If it feels like you have to be a millionaire to live in New Jersey, you're not too far off. The state has the second highest rate of millionaire households in the country, according to a study from Phoenix Marketing International, a wealth research firm.

The Garden State is only second to Maryland, where 7.7 percent of its households are millionaires; in New Jersey, that figure is 7.49 percent.

Those figures aren't shocking, according to James Hughes, dean of the Rutgers University Edward J. Bloustein School of Planning and Public Policy, since Maryland has the highest median income in the country, followed by New Jersey. He attributes the high income to the preponderance of jobs in the tri-state area, noting there are roughly 4 million jobs in New Jersey and another 4 million in New York City.

"If you live in north/central New Jersey you have access to the best of those jobs, so you have many married couples or two-person households who have two breadwinners," Hughes said.

Hughes added that one thing the study doesn't take into account is the cost of living in each state, which alters the meaning of "millionaire" in those states.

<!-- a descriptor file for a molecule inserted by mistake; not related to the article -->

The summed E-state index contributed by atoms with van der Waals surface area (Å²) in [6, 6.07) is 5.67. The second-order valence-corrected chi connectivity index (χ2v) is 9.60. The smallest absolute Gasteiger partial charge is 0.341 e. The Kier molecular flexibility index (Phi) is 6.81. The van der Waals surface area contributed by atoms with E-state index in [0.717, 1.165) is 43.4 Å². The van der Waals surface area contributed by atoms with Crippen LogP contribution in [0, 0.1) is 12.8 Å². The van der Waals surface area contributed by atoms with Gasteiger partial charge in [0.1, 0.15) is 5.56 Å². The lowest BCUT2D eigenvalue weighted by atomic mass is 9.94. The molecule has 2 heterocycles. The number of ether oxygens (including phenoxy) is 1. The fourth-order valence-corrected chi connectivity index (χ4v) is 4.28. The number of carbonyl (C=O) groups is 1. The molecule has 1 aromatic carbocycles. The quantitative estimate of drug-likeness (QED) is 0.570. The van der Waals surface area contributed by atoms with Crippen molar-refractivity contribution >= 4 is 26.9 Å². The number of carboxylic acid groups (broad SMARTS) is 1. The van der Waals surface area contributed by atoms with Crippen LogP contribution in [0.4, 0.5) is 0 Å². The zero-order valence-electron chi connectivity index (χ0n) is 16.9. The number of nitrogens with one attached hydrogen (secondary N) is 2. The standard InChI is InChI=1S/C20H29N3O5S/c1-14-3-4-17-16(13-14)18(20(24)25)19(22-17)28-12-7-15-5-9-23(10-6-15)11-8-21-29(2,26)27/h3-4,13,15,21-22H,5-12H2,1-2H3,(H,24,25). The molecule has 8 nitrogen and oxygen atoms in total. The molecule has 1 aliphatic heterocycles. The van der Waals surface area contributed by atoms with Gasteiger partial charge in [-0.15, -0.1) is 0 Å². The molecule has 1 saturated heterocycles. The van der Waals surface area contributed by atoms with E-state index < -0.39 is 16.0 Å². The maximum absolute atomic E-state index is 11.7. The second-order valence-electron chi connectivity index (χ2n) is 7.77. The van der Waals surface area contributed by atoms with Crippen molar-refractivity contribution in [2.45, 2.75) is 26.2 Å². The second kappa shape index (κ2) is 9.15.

"Three hundred and fifty thousand dollars will buy you a mansion in Louisiana, the same amount will buy you a shoe box in Bergen County," he said.

Hughes said while the additional tax revenue from the higher incomes is nice, having more millionaires won't necessarily have a huge benefit for the middle class.

"The only thing would be is if that millionaire is adding a new deck in the rear of their house, they're spending that money and creating job opportunities," he said.

While Hughes doesn't expect New Jersey to fall out of the top ten rate of millionaires and high incomes, he said you can expect states with burgeoning energy economies (like North Dakota) and states with low taxes (Wyoming) to climb higher.

Nationwide, Phoenix Marketing International estimates there are 6.1 million $1 million-plus households. California, Texas and New York have a quarter of the nation's millionaires, but because of their populations, they have lower rates.